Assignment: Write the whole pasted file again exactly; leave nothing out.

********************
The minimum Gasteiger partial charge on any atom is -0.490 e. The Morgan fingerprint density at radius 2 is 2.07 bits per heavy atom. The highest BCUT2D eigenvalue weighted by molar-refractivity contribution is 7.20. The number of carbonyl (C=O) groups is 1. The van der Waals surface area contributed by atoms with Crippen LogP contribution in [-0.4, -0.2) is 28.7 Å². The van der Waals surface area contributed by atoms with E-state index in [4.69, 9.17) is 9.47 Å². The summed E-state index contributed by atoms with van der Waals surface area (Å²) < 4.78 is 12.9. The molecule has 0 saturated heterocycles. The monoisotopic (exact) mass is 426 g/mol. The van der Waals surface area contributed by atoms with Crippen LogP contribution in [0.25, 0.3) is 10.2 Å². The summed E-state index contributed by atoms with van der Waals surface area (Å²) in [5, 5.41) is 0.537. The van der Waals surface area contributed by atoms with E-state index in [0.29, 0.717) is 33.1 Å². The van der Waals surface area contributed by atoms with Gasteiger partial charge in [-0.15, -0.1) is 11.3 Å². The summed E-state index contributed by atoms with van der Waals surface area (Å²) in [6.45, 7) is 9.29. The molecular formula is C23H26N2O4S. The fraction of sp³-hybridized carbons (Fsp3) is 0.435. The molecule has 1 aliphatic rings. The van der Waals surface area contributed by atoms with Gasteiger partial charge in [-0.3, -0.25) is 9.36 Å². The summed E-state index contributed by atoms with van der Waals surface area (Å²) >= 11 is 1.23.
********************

The minimum Gasteiger partial charge on any atom is -0.490 e. The Morgan fingerprint density at radius 2 is 2.07 bits per heavy atom. The highest BCUT2D eigenvalue weighted by molar-refractivity contribution is 7.20. The number of carbonyl (C=O) groups is 1. The van der Waals surface area contributed by atoms with Crippen LogP contribution in [-0.4, -0.2) is 28.7 Å². The van der Waals surface area contributed by atoms with E-state index in [4.69, 9.17) is 9.47 Å². The summed E-state index contributed by atoms with van der Waals surface area (Å²) < 4.78 is 12.9. The molecule has 0 saturated heterocycles. The monoisotopic (exact) mass is 426 g/mol. The van der Waals surface area contributed by atoms with Crippen LogP contribution in [0.25, 0.3) is 10.2 Å². The summed E-state index contributed by atoms with van der Waals surface area (Å²) in [5, 5.41) is 0.537. The van der Waals surface area contributed by atoms with E-state index in [0.29, 0.717) is 33.1 Å². The van der Waals surface area contributed by atoms with Gasteiger partial charge in [-0.15, -0.1) is 11.3 Å². The summed E-state index contributed by atoms with van der Waals surface area (Å²) in [6.45, 7) is 9.29. The molecular formula is C23H26N2O4S. The fraction of sp³-hybridized carbons (Fsp3) is 0.435. The molecule has 1 aliphatic rings. The van der Waals surface area contributed by atoms with Gasteiger partial charge in [-0.3, -0.25) is 9.36 Å². The summed E-state index contributed by atoms with van der Waals surface area (Å²) >= 11 is 1.23.